Robert E. Fields Sr., a noted Baltimore jazz pianist and composer who during his nearly six-decade career played in such venues as the Prime Rib, Belvedere Hotel and the old Chesapeake Restaurant, died Monday of bladder cancer at his Hamilton home. He was 80.
Mr. Fields was born in Baltimore and raised in the Plymouth Road home where he had lived since 1940.
"He was 8 when he started playing the piano," said his wife of 53 years, the former Joan Schumacher. "His father was leery of buying him a piano, so he practiced for a year on a next-door neighbor's piano until [his father] saw that he was serious and bought him one."
Mr. Fields was a 1946 graduate of Polytechnic Institute and a 1952 graduate of the Peabody Conservatory, where he had studied piano and composition.
After graduating from Peabody, according to a biographical sketch that Mr. Fields had written, he went "out on the road with a few semi-name bands where he played piano and wrote arrangements for the groups."
"Bob was a charter member of the Hank Levy Band in the late 1950s and was always a well-respected musician," said Jack Hook, a trombonist and longtime secretary-treasurer of Local 40-543 of the American Federation of Musicians.
"What's more, Bob was a rarity. He was actually able to make a living as a full-time professional musician and teacher," he said.
In the 1960s, Mr. Fields formed his first band and played at the old Playboy Club on Light Street, the Civic Center and at the Painters Mill Music Fair.
He also performed with the Baltimore Symphony Orchestra and such celebrities as Sammy Davis Jr., the Doc Severinsen Orchestra, Engelbert Humperdinck, Herb Ellis, Eileen Farrell, Bob Hope and Johnny Carson.
Where Mr. Fields left his indelible musical stamp was in Baltimore hotels such as the Belvedere Hotel's popular 13th Floor lounge, restaurants, concerts, and at private parties and weddings.
Dressed in a crisply pressed tuxedo, Mr. Fields was a fixture at the Prime Rib, where he entertained diners and late-night revelers six nights a week during the 1970s and 1980s.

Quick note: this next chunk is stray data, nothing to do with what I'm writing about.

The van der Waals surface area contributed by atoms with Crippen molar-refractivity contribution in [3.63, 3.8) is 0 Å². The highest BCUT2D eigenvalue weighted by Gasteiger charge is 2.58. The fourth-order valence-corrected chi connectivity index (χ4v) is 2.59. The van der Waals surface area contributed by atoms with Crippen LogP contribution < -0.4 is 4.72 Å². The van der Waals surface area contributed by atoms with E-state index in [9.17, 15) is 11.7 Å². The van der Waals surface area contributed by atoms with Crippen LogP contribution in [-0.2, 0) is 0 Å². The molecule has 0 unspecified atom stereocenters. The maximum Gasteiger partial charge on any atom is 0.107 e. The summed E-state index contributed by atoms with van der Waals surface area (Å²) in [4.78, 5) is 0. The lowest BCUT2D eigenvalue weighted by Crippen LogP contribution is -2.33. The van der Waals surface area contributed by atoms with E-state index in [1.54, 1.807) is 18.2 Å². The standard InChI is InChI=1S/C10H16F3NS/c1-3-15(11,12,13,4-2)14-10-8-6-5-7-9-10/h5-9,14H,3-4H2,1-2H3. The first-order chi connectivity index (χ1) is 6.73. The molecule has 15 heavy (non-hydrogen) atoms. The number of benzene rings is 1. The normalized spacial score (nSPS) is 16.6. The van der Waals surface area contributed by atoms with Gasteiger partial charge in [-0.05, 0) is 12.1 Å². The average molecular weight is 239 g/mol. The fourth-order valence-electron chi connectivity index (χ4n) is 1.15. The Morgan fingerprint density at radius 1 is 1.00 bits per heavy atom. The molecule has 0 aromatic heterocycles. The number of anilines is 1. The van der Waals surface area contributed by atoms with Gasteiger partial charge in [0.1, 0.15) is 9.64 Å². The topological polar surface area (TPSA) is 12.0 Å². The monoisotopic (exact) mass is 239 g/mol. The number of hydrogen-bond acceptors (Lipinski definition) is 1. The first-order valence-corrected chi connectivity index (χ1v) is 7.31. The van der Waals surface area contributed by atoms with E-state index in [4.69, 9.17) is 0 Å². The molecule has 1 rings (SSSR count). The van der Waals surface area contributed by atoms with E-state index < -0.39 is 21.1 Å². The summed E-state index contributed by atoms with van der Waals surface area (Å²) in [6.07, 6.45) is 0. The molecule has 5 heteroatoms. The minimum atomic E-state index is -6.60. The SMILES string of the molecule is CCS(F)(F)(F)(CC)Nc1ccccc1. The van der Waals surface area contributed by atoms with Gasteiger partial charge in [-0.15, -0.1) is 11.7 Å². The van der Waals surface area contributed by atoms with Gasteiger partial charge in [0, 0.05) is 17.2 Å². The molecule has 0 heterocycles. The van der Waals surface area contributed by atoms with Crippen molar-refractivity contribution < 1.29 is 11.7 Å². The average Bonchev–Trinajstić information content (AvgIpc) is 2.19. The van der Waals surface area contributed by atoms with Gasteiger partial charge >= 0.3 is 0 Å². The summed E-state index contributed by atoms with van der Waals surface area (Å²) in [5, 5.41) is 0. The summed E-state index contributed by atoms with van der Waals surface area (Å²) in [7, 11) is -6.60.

"It's not like playing on a stage," Mr. Fields told the Sun Magazine in a 1978 interview.
"He prefers to improvise around the basic melody of songs like 'Somewhere' from West Side Story, which on a crowded night add a touch of Fitzgeraldian Jazz Age madness to the restaurant," the magazine observed.
"Sometimes you think no one is listening. Then someone will come up and say they enjoyed your playing," Mr. Fields said in the interview.
"Bob could play anything you asked him to play. He knew all of the songs and especially liked playing jazz," said C. Peter "Buzz" BeLer, co-owner of the Prime Rib.
"He wasn't a character but rather a very professional and nice guy. In other words, he was a gentleman," Mr. BeLer said. "He always showed up on time, didn't bother anybody or get drunk."
About 15 years ago, Mr. Fields established the Bob Fields Jazz Ensemble and performed music from the 1940s to the present, which he interspersed with his own jazz compositions.
The ensemble performed at the City Fair, Artscape, Maryland Seafood Festival and at War Memorial Plaza and Hopkins Plaza open-air concerts.
The group also played at public and private schools as well as colleges.
"Bob had been my student for about three years," said Jack Riley, a pianist who lives in Beachwood, N.J. "He was a very fine jazz pianist with a swing style that was reminiscent of Benny Goodman."
For years, Mr. Fields taught piano at the Peabody and the Community College of Baltimore County's Essex campus.
Despite his illness, Mr. Fields continued playing with his ensemble and last performed at Germano's Trattoria in Little Italy in September.
"He was still playing his Gershwin, Cole Porter, Frank Sinatra and Rodgers and Hart songs in our cabaret as recently as last month. And even though he was ill, he still gave one heck of a performance. He was always on. He could pull it off," said Julie Wolfe, the High Street restaurant's entertainment booking agent.
Mr. Fields and his ensemble recorded two compact discs of his work, Onward and Tell It Like It Is.
Mr. Fields also composed his own signature theme song.
"It was 'Split,' and he always played it before getting off the stand," Mrs. Fields said.
Mr. Fields was a member of the Musicians Association of Metropolitan Baltimore Local 40-543 and the Baltimore Music Club Inc.
He was a communicant of St. Dominic Roman Catholic Church, where a Mass of Christian burial was offered yesterday.
Also surviving are four sons, Robert E. Fields Jr. of Baltimore, John A. Fields of Annapolis, James Alexander "Alex" Fields of Madonna and Mark E. Fields of Ocean City; a daughter, Julie Anne-Marie Todaro of Cape St. Claire; and nine grandchildren.